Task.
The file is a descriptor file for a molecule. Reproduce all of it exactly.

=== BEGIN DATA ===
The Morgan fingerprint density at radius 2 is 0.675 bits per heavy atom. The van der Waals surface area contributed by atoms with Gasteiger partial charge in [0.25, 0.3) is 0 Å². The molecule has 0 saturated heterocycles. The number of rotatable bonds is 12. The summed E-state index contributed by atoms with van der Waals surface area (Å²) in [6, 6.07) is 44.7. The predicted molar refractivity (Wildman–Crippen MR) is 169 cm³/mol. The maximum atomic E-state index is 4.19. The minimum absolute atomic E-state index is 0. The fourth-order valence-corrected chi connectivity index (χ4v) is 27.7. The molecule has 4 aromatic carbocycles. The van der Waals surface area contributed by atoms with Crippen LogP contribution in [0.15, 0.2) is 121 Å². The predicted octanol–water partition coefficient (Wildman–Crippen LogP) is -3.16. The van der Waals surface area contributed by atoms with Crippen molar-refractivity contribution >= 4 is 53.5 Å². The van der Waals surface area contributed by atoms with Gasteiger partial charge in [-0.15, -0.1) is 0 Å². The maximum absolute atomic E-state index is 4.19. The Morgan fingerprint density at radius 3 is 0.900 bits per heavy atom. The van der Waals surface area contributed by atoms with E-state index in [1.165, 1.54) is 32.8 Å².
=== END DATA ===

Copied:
The Morgan fingerprint density at radius 2 is 0.675 bits per heavy atom. The van der Waals surface area contributed by atoms with Gasteiger partial charge in [0.25, 0.3) is 0 Å². The molecule has 0 saturated heterocycles. The number of rotatable bonds is 12. The summed E-state index contributed by atoms with van der Waals surface area (Å²) in [6, 6.07) is 44.7. The predicted molar refractivity (Wildman–Crippen MR) is 169 cm³/mol. The maximum atomic E-state index is 4.19. The minimum absolute atomic E-state index is 0. The fourth-order valence-corrected chi connectivity index (χ4v) is 27.7. The molecule has 4 aromatic carbocycles. The van der Waals surface area contributed by atoms with Crippen LogP contribution in [0.15, 0.2) is 121 Å². The predicted octanol–water partition coefficient (Wildman–Crippen LogP) is -3.16. The van der Waals surface area contributed by atoms with Crippen molar-refractivity contribution >= 4 is 53.5 Å². The van der Waals surface area contributed by atoms with Gasteiger partial charge in [-0.15, -0.1) is 0 Å². The maximum absolute atomic E-state index is 4.19. The Morgan fingerprint density at radius 3 is 0.900 bits per heavy atom. The van der Waals surface area contributed by atoms with E-state index in [1.165, 1.54) is 32.8 Å².